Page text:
As far as first jobs go, opening gates on my grandparents’ ranch was the best I could ever imagine. I don’t remember how old I was when I started helping. I do know it led to my first experience with the majestic plural.

“We’ll get this gate,” my grandfather would say with a chuckle as we approached the pasture. “We” of course meant me. The worse the weather, the harder he’d laugh. Being the gate-getter led to many other “we” jobs. Post-hole digger, wire stretcher and thistle cutter were some. The list of less than glamorous tasks stretches to the horizon.

My favorite job was mowing hay because I could sit in the comfort of an air-conditioned cab, provided I didn’t break a section on the sickle bar. The same was true for running the baler, but fixing a twisted belt took more time and was far itchier than swapping out a broken section.

One assignment that really made my heart thump was hauling hay out of a bottomland meadow. The trip to involved getting the truck, trailer and its 12,000-pound load up a steep hill with a blind curve.

The first trip was the most daunting, but my grandfather did offer some advice: “You want to go fast enough you make it to the top, but not so fast you lose control of the load. Do that and we’ll be fine.”

He stayed in the field and watched as I gripped the wheel with white knuckles and motored down the road. I made it to the top with momentum to spare and the load intact.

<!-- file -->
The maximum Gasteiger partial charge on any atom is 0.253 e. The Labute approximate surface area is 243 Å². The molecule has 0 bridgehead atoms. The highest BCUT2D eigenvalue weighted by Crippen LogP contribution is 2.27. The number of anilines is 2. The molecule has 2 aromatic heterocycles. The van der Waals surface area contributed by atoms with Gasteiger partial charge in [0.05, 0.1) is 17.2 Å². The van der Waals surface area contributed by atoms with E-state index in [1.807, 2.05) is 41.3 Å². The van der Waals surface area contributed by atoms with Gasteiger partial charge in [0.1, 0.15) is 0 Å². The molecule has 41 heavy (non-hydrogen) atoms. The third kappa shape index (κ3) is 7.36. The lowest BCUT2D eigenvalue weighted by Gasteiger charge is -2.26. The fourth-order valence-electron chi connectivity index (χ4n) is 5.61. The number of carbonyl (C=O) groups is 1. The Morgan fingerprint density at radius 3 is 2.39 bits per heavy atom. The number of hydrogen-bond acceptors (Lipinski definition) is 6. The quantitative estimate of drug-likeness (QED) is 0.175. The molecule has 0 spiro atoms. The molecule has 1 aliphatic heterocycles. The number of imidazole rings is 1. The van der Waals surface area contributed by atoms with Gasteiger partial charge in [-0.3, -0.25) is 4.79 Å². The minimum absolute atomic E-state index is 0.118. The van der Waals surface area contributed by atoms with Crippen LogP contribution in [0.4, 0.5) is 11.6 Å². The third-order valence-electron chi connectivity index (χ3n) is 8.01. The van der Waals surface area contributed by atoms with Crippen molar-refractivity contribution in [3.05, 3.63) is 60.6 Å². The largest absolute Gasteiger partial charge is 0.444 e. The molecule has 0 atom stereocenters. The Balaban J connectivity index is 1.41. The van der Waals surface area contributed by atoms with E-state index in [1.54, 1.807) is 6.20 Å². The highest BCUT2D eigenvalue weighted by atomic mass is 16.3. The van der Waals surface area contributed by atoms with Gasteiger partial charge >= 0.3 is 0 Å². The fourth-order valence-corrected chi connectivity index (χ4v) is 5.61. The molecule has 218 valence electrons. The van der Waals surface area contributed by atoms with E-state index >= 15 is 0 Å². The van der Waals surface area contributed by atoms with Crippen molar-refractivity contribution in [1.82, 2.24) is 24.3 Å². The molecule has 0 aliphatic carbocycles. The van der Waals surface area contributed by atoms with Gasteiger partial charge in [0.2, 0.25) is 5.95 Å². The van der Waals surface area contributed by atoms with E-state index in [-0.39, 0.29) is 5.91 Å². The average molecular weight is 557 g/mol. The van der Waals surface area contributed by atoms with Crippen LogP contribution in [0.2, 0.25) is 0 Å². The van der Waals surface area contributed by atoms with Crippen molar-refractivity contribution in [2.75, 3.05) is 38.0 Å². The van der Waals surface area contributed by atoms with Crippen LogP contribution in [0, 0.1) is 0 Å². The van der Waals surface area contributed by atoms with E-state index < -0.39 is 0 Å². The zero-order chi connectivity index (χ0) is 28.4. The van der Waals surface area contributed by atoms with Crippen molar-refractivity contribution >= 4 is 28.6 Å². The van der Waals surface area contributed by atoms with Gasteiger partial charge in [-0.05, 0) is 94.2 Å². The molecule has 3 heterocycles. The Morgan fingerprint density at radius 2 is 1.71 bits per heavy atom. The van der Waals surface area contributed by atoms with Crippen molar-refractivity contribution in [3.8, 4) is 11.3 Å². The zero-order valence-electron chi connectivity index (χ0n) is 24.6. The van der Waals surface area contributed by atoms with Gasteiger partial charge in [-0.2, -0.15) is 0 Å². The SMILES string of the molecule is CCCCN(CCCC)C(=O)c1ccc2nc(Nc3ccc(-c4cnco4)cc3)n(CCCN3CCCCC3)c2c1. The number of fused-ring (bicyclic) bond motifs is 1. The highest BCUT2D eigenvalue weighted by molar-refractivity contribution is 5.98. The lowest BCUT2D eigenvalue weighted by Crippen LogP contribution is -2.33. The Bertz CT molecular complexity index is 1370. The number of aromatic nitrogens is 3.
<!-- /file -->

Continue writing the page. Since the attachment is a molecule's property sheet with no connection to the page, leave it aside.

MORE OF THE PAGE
That was the summer after my freshman year at Kansas State University, my last on the ranch. After that I was a city dweller. I got a degree in journalism, fell in love with the Flint Hills and bounced around various newspapers in the area for a little over a decade.

When my title changed from reporter to editor, I began using the royal “we” with reporters. I couldn’t utter it without thinking of my grandfather and the ranch.

I’m sure I’ve romanticized much of the work. Some was tedious, most was hard. Harder than sitting in an office looking at a computer screen. But I’d often thought about getting closer to my rural heritage. Then the opportunity at Kansas Farm Bureau came up, and now they’re stuck with me. Don’t worry, we’ll be OK.

And my grandfather wasn’t above using the majestic plural to help me avoid embarrassment. The best example is when he helped avert a catastrophe of my own making.

I was probably 5 or 6 when it happened. I had followed him out to the shed to see a baby calf. While he was busy with the calf, I rolled the gate that separated the tack room from the pen off its track. I could tell something was wrong, but I didn’t know how to right the gate. Just as I started to panic that I’d done serious damage, my grandfather came to my rescue.

“We’ll fix this,” he said as he hoisted the gate into place.